Jorgensen said Tri-County Community College in Murphy is holding classes on how people can set up their homes as vacation rentals for that weekend.

There will be eclipse viewing areas at Tri-County, Heritage Park in Andrews and Konehete Park in Murphy. Cherokee County has 36,000 year-round residents.

“We don’t know how many people will come here for the eclipse since we haven’t experienced anything like it, but we’ve been planning,” Jorgensen said. “I think people are really excited. Especially in Andrews. It’s in the centerline. It’s the optimum viewing spot since it gets the longest view of the eclipse.”

She reminds people that they must not look directly at the sun, and should wear special eclipse glasses (regular sunglasses are useless) for viewing the eclipse, to avoid serious eye damage or blindness.

Kemp said the scenic Cherohala Skyway that connects Robbinsville to Tellico Plains, Tennessee, as well as Clingmans Dome and Cades Cove in the Great Smoky Mountains National Park, will be prime viewing but might be overrun with eclipse crowds, so the map can be consulted for other options.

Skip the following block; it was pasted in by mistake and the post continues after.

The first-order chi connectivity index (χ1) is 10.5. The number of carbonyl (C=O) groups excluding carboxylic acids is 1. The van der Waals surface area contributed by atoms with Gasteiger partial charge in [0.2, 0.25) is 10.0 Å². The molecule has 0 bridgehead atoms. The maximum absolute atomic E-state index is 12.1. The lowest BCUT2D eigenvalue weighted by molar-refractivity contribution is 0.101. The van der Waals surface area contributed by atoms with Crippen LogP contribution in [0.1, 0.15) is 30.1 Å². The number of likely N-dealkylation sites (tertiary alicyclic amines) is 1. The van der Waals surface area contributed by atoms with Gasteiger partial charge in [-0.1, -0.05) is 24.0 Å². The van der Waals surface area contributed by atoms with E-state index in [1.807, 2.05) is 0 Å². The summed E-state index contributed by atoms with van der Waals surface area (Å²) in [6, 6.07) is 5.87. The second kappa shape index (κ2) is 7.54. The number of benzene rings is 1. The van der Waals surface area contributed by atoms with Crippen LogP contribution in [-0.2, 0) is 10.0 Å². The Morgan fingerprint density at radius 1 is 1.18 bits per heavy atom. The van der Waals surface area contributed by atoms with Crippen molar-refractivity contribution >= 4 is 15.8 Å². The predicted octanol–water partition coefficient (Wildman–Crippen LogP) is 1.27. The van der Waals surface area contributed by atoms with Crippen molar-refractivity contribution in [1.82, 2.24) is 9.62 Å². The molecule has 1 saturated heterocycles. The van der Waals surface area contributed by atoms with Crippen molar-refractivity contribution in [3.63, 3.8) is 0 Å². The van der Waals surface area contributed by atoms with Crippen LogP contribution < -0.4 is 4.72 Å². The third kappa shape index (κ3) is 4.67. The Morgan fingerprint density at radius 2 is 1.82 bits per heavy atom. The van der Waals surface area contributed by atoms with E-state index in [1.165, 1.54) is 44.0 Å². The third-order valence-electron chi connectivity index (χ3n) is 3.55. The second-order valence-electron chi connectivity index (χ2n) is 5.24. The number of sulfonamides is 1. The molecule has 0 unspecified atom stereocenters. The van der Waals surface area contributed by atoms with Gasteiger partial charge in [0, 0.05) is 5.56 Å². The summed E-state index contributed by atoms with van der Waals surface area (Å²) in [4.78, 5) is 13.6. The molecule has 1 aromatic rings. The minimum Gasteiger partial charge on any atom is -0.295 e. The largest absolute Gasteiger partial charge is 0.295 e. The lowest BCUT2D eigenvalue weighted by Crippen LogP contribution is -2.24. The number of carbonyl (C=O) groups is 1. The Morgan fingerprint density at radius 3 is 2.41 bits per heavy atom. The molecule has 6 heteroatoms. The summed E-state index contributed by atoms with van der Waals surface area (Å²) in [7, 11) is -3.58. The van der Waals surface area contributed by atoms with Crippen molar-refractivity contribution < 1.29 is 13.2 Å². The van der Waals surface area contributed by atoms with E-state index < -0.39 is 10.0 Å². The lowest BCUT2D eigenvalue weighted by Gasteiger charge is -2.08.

Like a high elevation, grassy bald that lies within the eclipse zone.

“One of the neat things about the eclipse is being outdoors and seeing how all the nature and wildlife react, feel the temperature drop and if you’re on a high place with a long view of the horizon, you might be able to see the part of eclipse area that is not in total darkness.”

Purchase the Outdoor Recreation map at www.smokiesinformation.org/shop/eclipse-regional-map-3326.

Towns in West North Carolina in the zone of totality

City        Start of Total Solar Eclipse (local time)  Duration of Totality (min:sec)

Murphy                2:34:17 PM EDT 2:28

Robbinsville        2:34:20 PM EDT 2:35

Andrews              2:34:27 PM EDT 2:38

Hayesville            2:34:44 PM EDT 2:33

Bryson City         2:35:12 PM EDT 1:57

Franklin                2:35:26 PM EDT 2:30

Otto       2:35:32 PM EDT 2:37

Cherokee            2:35:40 PM EDT 1:24

Sylva      2:35:50 PM EDT 1:44

Cullowhee          2:35:57 PM EDT 1:54

Highlands            2:35:58 PM EDT 2:33

Sapphire              2:36:24 PM EDT 2:17

Brevard                2:37:22 PM EDT 1:03

Eclipse data courtesy of Fred Espenak, NASA/Goddard Space Flight Center, from www.eclipse.gsfc.nasa.gov

This story originally appeared on the Asheville Citizen-Times’ website.

© Gannett Co., Inc. 2017. All Rights Reserved